Actions may well speak louder than words, but when enough people say the same thing at the same time, words can be powerful too. When large global asset managers come together to speak as one on an issue, the impact can reverberate beyond the board room. Our sustainability team helped put this into practice recently, collaborating with industry peers to encourage stricter coal-financing policies among some Singapore-based banks.
From an engagement perspective, as a manager we spend a great deal of time encouraging our investee companies in the energy sector to reduce or clean up their coal exposure. But because coal is such a hot topic (no pun intended) when it comes to sustainability, we decided to tackle the same issue from a different angle, focusing on the banks who finance coal-fired power plants - the kind that use thermal coal, arguably the dirtiest of the lot.
In Europe, many, if not most, banks have stopped investing in coal in any form, anywhere. But their Asian counterparts are lagging. Some Singapore-based banks, specifically, have devised policies whereby they do not fund coal-fired facilities…unless, that is, in developing countries. There is a seemingly reasonable explanation for this, and one which was put to us when we discussed the issue with a large Singapore bank - let’s call them Bank A. Bank A said in many of these emerging markets there is no affordable alternative to coal yet so they have to fund coal-fired plants. The thing is, unless such plants are challenged to find other fuel sources, nothing will change.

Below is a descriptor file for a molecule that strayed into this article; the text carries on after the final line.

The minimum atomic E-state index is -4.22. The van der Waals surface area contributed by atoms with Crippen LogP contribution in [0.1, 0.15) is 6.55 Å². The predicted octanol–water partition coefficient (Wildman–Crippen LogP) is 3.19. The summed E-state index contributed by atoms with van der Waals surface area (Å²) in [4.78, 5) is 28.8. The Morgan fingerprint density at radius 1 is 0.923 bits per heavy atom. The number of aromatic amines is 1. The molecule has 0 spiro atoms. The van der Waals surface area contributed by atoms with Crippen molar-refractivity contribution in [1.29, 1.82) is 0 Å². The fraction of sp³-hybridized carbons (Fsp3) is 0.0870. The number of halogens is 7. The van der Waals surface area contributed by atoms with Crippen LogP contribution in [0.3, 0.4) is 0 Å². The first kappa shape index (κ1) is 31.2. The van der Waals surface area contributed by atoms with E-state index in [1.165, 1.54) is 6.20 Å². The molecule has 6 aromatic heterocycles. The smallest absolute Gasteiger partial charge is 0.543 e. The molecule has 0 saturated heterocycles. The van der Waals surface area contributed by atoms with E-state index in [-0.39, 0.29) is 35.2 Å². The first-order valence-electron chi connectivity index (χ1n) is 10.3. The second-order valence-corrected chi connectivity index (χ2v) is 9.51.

During our engagement with Bank A, we suggested that to be competitive with their global peers they needed to stop financing coal altogether. A Singapore-based research consultancy working on a similar engagement project approached us, and a number of other global asset managers, and we took the opportunity to join forces with our industry peers. Representatives from each asset manager, together with the consultancy, collaborated on a joint statement calling on Bank A, as well as other banks (B and C), to implement an outright ban on coal financing.
Before the statement could be read out as intended at the banks’ AGMs, Bank A announced it would no longer offer financing to coal-fired plants anywhere (except its current projects, to which it remains contractually obligated), thus conceding to the wishes of a significant proportion of its shareholders. Bank B quickly followed suit.
Bank C had no policy relating to coal financing. Our jointly-signed letter was sent to them and read publicly at their AGM in late April, encouraging more transparency on the issue and a blanket ban on financing coal-fired facilities. In mid-May, Bank C announced it would also stop funding coal-fired power plants and would focus on renewable energy projects instead.
We believe this is an excellent example of the good that can come from both constructive engagement and collaboration across the industry. Long may it continue.